No stake president, no bishop, and no other leaders in our local congregations make a penny from their church assignments. The website estimates the average annual pay for ministers in the United States is around $44,000. If these salaries were applied to the LDS bishops and branch presidents in the approximately 14,000 wards and branches in America, it would mean $620 million would be spent just to put rice and beans on their tables and roofs over their families’ heads. (p. 156)

Still, Lawrence does admit that the higher level leaders are paid:

Of course, every major organization needs full-time leaders and staff at the top, but paying ministers at the local level? Where did that idea come from? Did Peter sit down one day and ask himself, “What job could I invent so I could have fine clothes, the admiration of the community, and not smell like fish?” (p. 155)

These are low blows indeed. But is his sarcasm warranted? When Lawrence asks “where did that idea come from” regarding local leaders receiving salaries, the answer is “the Mormon Jesus Himself.” Indeed, the idea to force bishops, the stake president, and other local leaders to work for nothing goes against the LDS Standard Works. Consider what was said in the Doctrine and Covenants (D&C)—supposedly given to LDS Church founder Joseph Smith—regarding how local leaders should be paid. D&C 42:71-73 says that bishops (as well as elders and high priests who assist these bishops) are to receive “a just remuneration for all their services.” D&C 75:24 specifically names certain men who were called missionaries and states that “it is the duty of the church to assist in supporting the families of those [missionaries], and also to support the families of those who are called and must needs be sent unto the world to proclaim the gospel unto the world.”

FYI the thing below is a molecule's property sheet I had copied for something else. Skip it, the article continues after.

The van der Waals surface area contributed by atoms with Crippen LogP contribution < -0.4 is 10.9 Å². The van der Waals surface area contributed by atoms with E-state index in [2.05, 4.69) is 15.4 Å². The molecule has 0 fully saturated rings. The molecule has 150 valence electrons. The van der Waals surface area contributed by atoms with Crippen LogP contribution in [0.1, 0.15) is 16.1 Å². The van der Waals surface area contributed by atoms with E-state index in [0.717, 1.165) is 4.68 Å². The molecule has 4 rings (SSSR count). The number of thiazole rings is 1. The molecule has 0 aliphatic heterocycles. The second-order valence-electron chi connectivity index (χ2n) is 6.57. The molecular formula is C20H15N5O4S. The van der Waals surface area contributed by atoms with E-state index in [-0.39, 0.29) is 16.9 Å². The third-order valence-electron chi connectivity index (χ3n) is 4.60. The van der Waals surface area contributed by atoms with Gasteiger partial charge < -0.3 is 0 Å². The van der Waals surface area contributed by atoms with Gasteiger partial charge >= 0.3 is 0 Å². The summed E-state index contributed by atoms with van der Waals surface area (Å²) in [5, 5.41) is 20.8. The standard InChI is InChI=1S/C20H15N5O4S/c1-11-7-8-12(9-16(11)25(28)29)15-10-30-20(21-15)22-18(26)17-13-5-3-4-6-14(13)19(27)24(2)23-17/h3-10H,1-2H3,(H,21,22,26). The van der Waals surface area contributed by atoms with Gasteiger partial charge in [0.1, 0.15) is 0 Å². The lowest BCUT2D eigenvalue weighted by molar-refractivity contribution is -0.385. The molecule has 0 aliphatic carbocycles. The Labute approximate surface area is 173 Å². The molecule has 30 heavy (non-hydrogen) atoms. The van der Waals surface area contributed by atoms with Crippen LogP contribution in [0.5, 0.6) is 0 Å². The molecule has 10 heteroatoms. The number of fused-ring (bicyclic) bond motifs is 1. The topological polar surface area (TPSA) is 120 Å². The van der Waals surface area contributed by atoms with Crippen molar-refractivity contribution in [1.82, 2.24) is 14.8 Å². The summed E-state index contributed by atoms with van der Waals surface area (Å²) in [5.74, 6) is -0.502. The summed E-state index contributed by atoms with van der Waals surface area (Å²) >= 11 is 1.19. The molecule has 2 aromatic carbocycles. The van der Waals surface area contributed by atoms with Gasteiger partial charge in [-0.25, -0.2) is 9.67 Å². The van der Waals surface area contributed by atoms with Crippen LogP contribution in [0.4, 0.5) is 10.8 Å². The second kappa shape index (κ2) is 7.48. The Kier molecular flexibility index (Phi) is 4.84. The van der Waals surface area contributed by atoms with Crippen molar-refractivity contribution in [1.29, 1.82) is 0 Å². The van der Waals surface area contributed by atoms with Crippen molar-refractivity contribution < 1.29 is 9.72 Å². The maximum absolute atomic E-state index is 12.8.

I have referenced these verses in conversations with Latter-day Saints on several occasions and can never get a satisfactory response. Although most Mormons today do not publicly mock the fact that many Christian pastors are paid, some like Lawrence continue to do so. Could his sarcasm be a result of what has been ingrained in his mind by the church’s leaders? For example, in the pre-1990 version of the Mormon endowment ceremony that took place six days a week in every temple existing at that time, there was one scene that described how Lucifer and a Protestant minister made a gentleman’s agreement. This is how the conversation went:

ADAM: I am looking for messengers.

LUCIFER: Oh, you want someone to preach to you. You want religion, do you? I will have preachers here presently.

(Lucifer turns his head as a PROTESTANT minister approaches.)

LUCIFER: Good Morning sir!


(The preacher turns and looks into the camera.)

PROTESTANT MINISTER: A fine congregation!

LUCIFER: Yes, they are a very good people. They are concerned about religion. Are you a preacher?


LUCIFER: Have you been to college and received training for the ministry?

PROTESTANT MINISTER: Certainly! A man cannot preach unless has been trained for the ministry.

LUCIFER: Do you preach the orthodox religion?

PROTESTANT MINISTER: Yes, that is what I preach.

LUCIFER: If you will preach your orthodox religion to these people, and convert them, I will pay you well.

PROTESTANT MINISTER: I will do my best.

Notice how Lucifer made an arrangement with the pastor who responds by saying he “will do (my) best” just after he was told how he would be “well” paid. What is the image? That pastors and priests were paid hirelings of Satan himself.